Monday, March 28, 2011

How to win the "game of chicken"

The point of studying game theory is to understand where you are likely to end up if you play rationally, optimally, and self-interestedly. This is called the "equilibrium" of the game.

If you don't like the payoffs that you receive in the equilibrium of the game, then you had better try to do something about it. Here is a nice discussion of how to change the game of chicken to your advantage.
  • Accept, right off, that there is no way to guarantee victory. The best either player can hope for is to improve the odds of inducing the other player to swerve. Toward that end, there are many tactics, none especially appealing. Start with reputation. If you are known as a nonswerver, perhaps because you have been "undefeated" in previous encounters, your opponent is bound to take that into account.
  • Reputation can be burnished in several ways, like cultivating an image of being literally crazy, or perhaps suicidal.
  • Another tactic: Drive a large and imposing vehicle. If an armored cement truck is confronting a VW Beetle in a game of chicken, who backs down?


  1. Gautam Mattey - Owen MBA 2014November 26, 2012 at 5:35 PM

    When the opponent is a new entrant in the market, let's say in the technology consulting service industry, then this competitor might have nothing to lose. There is not enough asset investment that this player has made and it may be the case that she might want to not swerve when going head to head with a big player in the market. This could be a strategy to derail the big player in the market, whether or not the smaller competition makes a headway or not! e.g. In India, in the technology services industry, there have been instances where small time local companies take on the big corporations in a government bid situation, aggressively price their bid so as to ensure that the bigger players are unable to match and eventually end up winning the bid. The big player knows that the smaller player would not swerve in its decision to price low and ends up dropping out of the bid. This is an exception situation when a beetle makes the truck swerve.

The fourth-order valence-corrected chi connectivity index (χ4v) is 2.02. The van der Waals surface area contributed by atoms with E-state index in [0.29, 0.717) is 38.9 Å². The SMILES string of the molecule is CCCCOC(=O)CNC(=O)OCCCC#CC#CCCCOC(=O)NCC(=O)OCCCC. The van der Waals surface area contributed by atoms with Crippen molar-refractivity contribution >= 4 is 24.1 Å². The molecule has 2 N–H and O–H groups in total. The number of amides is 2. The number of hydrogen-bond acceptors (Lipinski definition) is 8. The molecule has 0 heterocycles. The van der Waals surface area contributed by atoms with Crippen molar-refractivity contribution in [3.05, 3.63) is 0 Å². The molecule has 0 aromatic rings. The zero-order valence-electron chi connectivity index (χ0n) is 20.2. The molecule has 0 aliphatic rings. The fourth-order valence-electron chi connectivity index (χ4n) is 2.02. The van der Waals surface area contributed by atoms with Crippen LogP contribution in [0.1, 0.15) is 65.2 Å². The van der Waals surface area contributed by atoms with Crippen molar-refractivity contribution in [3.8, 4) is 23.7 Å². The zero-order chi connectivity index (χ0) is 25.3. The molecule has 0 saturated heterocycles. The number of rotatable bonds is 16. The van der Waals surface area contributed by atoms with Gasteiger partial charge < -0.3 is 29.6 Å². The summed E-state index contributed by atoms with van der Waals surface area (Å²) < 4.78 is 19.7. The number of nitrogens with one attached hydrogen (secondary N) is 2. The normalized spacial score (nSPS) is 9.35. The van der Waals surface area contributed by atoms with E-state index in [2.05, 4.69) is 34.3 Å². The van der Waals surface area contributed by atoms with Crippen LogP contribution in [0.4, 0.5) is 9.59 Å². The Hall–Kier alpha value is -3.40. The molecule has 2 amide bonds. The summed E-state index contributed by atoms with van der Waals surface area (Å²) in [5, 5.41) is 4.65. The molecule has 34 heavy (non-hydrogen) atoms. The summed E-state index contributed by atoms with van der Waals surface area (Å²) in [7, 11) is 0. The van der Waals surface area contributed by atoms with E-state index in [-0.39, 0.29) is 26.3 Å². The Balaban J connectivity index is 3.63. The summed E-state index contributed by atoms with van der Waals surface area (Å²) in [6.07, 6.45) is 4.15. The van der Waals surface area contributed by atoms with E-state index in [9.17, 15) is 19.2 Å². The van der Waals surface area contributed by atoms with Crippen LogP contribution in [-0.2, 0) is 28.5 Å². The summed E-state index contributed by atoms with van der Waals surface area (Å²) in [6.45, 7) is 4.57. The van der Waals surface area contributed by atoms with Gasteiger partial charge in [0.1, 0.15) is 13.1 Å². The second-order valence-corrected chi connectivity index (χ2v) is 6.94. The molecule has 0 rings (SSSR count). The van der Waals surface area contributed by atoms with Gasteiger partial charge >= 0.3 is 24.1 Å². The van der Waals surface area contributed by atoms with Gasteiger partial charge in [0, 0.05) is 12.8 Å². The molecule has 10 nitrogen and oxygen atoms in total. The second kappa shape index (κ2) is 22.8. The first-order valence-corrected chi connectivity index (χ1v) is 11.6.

2. the link is now subscription based...unfortunately I am not interested enough to pay $89 to read this so I swerved.

  3. When you are smaller as a kid than the others on the playground you learn this theory the hard way. Nobody will keep bullying you if they know they are going to pay for it. You just have to be willing to lose a lot more than your opponent on the first go round which tips the scale. I am not sure the benefits outweigh the cost of that hard earned intimidation factor in the end though. Kim Jong Un is a good example of this concept. The west doesn't want to play chicken with nukes, but who wants to have to have to publicly execute their uncle to win a game of chicken.

  4. We see this regularly in the negotiations between entrepreneurs and potential investors. Investors usually carry more power in the negotiation because their threat not to invest in the startup is much more believable than the startups threat (in most cases) to not accept investment.

  5. I really like the game theory, which is very useful not just in negotiations but also in many management decisions.

  6. You must always be willing to crash, a few crashes up front will pay off in the long run. Just like Michael J. Fox, nobody wants to be known as a "Chicken," Hello McFly...